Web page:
You also don't want to pass GetDesktopWindow() as your
hwndParent. If you create a child window whose parent is
GetDesktopWindow(), your window is now glued to the desktop
window. If your window then calls something like
MessageBox(), well that's a modal dialog, and then the rules
above kick in and the desktop gets disabled and the machine
So what window do you pass if you don't have a window?
Pass NULL. To the window manager, a parent of NULL means
"Create this window without an owner." To the shell, a UI window
of NULL typically means "Do not display UI," which is likely
what you wanted anyway.
Be careful, though: If your thread does have a top-level unowned
window, then creating a second such window modally will create much
havoc if the user switches to and interacts with the first window.
If you have a window, then use it.
Nothing is explicitly written about this topic, but you can
put on your logic cap and figure it out.
If you need an invalid thread ID, you can use zero.
How do you know that zero is an invalid thread ID?
It's implied by
Notice that if you pass zero, then the hook is installed into
all threads on the current desktop.
This implies that zero is not itself a valid thread ID.
This sentinel value is confirmed by
GetThreadID, which uses zero as its error return value.
Similarly, if you need an invalid process ID, you can use (DWORD)-1.
This comes from
The value ASFW_ANY has special meaning,
which implies that it is never a valid process ID.
Or, you can use zero as your invalid process ID,
since that is the error value returned by
Who knew that
Dr. Evil designed CPUs, too!
Okay, I was hoping it wasn't going to be needed but it takes only one bad apple...
Here are the ground rules.
Things that increase the likelihood that your comment will be edited or deleted:
If a wave of comment spam is under way,
I may choose to moderate or even close comments until the problem subsides.
More rules may be added later, but I hope it won't be necessary.
All postings are provided "AS IS" with no warranties and confer no rights.
Opinions expressed are those of the respective authors.
More legal stuff here.
[31 May 2004:
Add exceptions for broken link repair.
2 Dec 2004:
Add disclaimer and exception for fixing typos.
13 Dec 2004:
Add remark on temporary closure of comments during spam attacks.
15 Mar 2005: Add remark for off-topic comments.
20 Mar 2007: No "outing".
25 Dec 2008: No disrespectful behavior.
12 March 2009: Examples of insults.
8 July 2010: Self-starring.]
This is a sure sign that you didn't register your CLSID properly;
most likely you forgot to set your threading model properly.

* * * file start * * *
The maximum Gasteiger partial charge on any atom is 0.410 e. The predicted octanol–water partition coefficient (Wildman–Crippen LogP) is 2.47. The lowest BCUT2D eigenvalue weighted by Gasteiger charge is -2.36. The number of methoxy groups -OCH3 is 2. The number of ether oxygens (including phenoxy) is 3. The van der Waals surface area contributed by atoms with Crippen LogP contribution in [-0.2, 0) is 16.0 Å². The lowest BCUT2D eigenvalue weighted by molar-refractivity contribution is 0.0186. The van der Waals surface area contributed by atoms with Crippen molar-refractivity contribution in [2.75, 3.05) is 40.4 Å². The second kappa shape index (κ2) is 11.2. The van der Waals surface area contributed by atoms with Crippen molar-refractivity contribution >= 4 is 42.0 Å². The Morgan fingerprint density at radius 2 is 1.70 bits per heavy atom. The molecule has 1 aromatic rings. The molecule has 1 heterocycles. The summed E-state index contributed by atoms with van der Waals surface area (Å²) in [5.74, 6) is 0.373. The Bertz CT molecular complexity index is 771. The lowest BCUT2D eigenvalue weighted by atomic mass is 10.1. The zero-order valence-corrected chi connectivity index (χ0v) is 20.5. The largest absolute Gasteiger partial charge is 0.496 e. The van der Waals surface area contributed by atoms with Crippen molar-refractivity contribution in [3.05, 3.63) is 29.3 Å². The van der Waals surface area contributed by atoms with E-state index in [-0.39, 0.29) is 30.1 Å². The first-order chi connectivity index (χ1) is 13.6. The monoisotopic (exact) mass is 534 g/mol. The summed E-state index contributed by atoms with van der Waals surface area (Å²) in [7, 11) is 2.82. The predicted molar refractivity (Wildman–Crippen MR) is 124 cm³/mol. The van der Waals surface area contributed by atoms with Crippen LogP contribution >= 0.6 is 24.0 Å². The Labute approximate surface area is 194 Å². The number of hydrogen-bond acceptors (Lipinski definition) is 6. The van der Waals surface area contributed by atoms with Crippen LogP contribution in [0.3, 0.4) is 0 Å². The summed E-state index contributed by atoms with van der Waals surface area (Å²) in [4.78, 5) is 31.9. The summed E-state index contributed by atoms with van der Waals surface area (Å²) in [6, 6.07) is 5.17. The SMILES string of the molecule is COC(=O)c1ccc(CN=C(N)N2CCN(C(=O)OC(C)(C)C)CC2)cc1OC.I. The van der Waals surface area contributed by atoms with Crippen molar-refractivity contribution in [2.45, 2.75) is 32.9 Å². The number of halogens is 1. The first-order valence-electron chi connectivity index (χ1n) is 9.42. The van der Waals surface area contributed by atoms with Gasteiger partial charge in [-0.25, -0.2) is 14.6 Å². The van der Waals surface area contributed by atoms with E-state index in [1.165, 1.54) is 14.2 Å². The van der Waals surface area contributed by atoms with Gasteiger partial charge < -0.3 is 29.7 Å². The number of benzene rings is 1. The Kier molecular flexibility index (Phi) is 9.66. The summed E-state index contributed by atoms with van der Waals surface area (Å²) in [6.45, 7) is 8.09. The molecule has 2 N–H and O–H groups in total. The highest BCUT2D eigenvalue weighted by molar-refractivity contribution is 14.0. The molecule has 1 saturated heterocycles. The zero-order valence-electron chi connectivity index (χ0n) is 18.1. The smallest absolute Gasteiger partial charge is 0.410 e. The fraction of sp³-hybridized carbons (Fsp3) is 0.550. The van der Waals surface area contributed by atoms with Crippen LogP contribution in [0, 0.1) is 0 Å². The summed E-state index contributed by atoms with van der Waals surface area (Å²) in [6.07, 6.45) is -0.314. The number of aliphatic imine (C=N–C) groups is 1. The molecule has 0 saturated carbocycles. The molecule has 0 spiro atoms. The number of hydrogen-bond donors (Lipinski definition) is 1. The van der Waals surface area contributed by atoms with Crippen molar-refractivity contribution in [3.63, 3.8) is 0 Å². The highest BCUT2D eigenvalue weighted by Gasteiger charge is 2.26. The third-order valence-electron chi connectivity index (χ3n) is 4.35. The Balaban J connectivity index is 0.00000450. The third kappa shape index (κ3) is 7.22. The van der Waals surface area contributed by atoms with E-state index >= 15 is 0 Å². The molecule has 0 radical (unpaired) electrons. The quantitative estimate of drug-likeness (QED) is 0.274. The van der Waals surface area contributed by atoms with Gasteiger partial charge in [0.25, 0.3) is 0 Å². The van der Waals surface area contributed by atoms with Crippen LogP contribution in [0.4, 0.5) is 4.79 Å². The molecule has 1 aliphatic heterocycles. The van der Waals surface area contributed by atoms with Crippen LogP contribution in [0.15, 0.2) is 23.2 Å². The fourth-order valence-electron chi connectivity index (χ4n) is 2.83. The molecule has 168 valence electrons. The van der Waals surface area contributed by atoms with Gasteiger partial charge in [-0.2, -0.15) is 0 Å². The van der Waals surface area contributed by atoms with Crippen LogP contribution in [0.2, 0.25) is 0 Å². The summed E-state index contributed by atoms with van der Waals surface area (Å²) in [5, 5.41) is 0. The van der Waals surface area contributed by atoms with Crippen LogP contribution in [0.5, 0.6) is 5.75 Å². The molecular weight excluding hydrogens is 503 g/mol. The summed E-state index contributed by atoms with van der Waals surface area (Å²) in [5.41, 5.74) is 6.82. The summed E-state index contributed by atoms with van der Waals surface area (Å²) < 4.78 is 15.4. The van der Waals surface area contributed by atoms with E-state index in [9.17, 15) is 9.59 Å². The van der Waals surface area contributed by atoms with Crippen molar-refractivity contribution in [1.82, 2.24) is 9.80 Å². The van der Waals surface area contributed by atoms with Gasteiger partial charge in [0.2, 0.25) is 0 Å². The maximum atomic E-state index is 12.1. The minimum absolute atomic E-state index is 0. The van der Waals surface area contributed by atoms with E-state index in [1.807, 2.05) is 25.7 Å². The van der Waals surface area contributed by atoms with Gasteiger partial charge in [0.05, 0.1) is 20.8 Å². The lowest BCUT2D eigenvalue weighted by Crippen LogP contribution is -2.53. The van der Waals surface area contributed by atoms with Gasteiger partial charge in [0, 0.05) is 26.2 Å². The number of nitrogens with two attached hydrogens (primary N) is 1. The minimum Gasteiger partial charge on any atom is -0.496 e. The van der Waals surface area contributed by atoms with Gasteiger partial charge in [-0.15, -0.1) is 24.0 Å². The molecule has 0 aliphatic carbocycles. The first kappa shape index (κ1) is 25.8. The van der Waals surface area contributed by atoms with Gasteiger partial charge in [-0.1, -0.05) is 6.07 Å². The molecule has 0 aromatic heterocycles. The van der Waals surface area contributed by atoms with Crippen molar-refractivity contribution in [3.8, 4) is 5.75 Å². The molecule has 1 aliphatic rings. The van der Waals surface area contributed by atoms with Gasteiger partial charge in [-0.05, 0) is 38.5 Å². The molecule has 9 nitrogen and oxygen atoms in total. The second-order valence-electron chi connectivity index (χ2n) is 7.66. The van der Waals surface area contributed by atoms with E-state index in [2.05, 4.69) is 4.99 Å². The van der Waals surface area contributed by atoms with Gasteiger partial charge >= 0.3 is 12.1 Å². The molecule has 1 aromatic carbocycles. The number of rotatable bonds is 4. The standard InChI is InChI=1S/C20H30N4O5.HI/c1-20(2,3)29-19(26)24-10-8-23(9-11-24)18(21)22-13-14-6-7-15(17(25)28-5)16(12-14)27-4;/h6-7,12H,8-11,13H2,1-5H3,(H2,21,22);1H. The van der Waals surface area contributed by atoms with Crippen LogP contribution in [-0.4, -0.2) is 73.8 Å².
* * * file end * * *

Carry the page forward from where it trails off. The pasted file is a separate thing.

(And if you fail to specify a threading model at all, then
you get the dreaded "main" threading model.)
If somebody tries to create a COM object from a thread whose
model is incompatible with the threading model of the
COM object, then a whole bunch of marshalling stuff kicks in.
And if the marshalling stuff isn't there, then COM can't use your
a long and very technical article in MSDN on COM threading models
which has lots of scary-looking diagrams and tables.
In particular, the second scary table in the
"In-process servers: (almost) totally dependent on their clients"
chapter lists all the combinations of thread models with object
threading models, and what COM tries to do in each case.
In particular, notice that if you have a (mistakenly marked) "main"-threaded
object and somebody on any thread other than the main thread
tries to create it, marshalling will try to kick in.
This is one of those "Oh, that's an easy change" bugs.
The discussion probably went like this:
Some guy whose idea this was:
"For stability reasons, we want to lower the default video acceleration
for Server a notch. Dear Video Setup team, can you do that for us?"
Video Setup team: "Sure thing, that's no problem.
The default setting is all done by us; it should not have any impact
on anybody else. We'll just do it and be done with it."
Guy: "Sweet. Thanks."
And bingo, the default video acceleration dropped to one notch below full
on Server, and everyone was happy.
Except that there's this text tucked away in the Display control panel
that has the word "(recommended)" next to "full acceleration".
That didn't get updated. Oops.
(I wouldn't be surprised if there is also some
help text that didn't get updated for this change.)
No code is an island.